My dad wanted the kids in our family, I have two other siblings, to play an instrument for two years during our young adult life. He wanted us to play piano before we got to pick, so we had two years of piano and then we had to pick an instrument. So, my sister went and played two years of piano and didn't really stick with it afterward. Then, it was my turn and I was like, "Well, I don't really want to play piano, can I play guitar?" And since I was the only one who asked, who expressed interest in a different instrument, he was like, "Sure." I started in second grade and I've stuck with it the entire time. I took lessons for years, and that's how I kind of got into the classic rock scene. My dad was a huge classic rock fan so he showed me all greats... and that was all I listened to for years. It definitely had a large impact on what I did. I would even play in little recitals, and I always played classic rock songs like AC/DC or Guns N' Roses.

It wasn't necessarily a musical household, like my dad isn't musical, my mom isn't musical. The reason he wanted us to play an instrument is because his mom made him play an instrument as a kid, so he was like, "You guys get to do that, too." But it is true, one of us ended up using it.

What do you want people to take away from  "Dumped?"

It's an amp-up song. I want them to feel energized, to be happy with yourself. Getting hurt in relationships happens all the time, but it’s okay to get hurt in a relationship. It's kind of how you bounce back, and I want this song to be like a bounce back. Like, you hear it and, "Oh! This is me bouncing back! I don't need to sit and cry anymore, because that's not fun." Sitting and crying is okay, everyone's done it, but there's a point that you reach, in that break-up phase, when the crying needs to stop and you need to go out and live and be the person that you are, independently. So, I would hope that it inspires you to be your independent, wonderful self again.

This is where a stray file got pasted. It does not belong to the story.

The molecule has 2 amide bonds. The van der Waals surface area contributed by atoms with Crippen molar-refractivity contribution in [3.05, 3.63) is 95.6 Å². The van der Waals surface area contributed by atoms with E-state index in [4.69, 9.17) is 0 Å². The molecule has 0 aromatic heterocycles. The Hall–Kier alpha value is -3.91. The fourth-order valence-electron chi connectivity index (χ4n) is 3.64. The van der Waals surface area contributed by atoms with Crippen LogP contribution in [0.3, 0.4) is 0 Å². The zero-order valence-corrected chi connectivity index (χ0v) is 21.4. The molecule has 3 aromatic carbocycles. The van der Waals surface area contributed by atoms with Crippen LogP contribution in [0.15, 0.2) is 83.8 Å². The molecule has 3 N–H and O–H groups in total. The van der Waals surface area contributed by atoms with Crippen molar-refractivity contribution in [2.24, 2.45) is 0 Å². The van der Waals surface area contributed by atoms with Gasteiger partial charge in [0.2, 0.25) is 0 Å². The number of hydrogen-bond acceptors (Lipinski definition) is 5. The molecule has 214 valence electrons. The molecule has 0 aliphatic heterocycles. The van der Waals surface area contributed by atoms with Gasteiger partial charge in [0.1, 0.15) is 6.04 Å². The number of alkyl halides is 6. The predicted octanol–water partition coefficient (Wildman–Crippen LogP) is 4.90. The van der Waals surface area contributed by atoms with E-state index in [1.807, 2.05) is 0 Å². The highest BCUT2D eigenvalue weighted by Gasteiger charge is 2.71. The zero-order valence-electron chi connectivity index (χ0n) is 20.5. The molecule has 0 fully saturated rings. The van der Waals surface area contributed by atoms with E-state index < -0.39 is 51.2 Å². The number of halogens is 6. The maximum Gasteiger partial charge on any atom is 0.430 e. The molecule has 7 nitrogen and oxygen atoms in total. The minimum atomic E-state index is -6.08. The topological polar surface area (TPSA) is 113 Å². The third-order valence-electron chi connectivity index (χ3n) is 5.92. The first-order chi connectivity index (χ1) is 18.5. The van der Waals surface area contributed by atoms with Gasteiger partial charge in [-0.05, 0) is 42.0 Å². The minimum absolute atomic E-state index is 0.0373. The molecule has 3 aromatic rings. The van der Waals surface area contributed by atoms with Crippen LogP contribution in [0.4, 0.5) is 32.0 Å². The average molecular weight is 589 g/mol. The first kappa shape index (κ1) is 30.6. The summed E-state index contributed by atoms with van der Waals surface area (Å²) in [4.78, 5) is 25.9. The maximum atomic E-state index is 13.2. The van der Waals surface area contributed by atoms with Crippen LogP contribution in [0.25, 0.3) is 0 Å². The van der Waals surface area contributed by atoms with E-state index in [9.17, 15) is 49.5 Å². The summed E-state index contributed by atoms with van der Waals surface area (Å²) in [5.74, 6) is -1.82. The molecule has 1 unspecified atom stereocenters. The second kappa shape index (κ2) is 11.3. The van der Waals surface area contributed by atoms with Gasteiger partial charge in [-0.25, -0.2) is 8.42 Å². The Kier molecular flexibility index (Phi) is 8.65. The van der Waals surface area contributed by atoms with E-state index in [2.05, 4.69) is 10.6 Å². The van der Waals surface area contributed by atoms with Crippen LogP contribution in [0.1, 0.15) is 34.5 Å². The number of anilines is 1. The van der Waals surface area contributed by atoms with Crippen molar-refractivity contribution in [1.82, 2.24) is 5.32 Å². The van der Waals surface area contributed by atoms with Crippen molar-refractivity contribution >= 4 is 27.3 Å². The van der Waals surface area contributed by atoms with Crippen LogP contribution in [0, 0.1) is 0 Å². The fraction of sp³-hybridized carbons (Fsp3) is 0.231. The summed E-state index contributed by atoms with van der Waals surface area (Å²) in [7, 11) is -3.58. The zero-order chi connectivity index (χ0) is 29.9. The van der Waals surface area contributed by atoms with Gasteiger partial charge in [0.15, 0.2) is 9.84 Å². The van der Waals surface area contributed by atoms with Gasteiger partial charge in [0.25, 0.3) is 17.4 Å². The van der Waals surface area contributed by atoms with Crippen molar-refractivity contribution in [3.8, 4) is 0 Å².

Is there anything else you would like to say about your music, or in general, that you want to take the chance now to say?

Well, I'm sitting on a lot of songs. So, I'm excited to get all the rest out, and again, everything is so diverse. All the music is so diverse, I just feel like each song is its own thing, which I really enjoy. I feel that's really unique to my own music, where you're getting something new every time. I'm moving to LA. That's the other thing. So, if anyone sees me in LA, please stop me and say hello!

Related Articles

Chloe Lilac's "Sawed Off Shotgun" Is a Killer Re-Introduction to Her Alt-Pop Prowess

Chloe Lilac's "Sawed Off Shotgun" Is a Killer Re-Introduction to Her Alt-Pop Prowess

May 29, 2024 Her first release in two years, Lilac is back and here to rock.
Author: Abby Kenna
Debbii Dawson Conjures an Image of Beautiful Escapism in "Turn The TV On"

Debbii Dawson Conjures an Image of Beautiful Escapism in "Turn The TV On"

May 28, 2024 "The true meaning of this song lies in what is unsaid.”
Author: Giselle Libby
Natalie Shay Gives a Toast to Change and Growth in ‘CHAMPAGNE’

Natalie Shay Gives a Toast to Change and Growth in ‘CHAMPAGNE’

May 27, 2024 With 'CHAMPAGNE,' Shay raises a glass and cheers to the closing of one chapter and the beginning of a new one.
Author: Joe Beer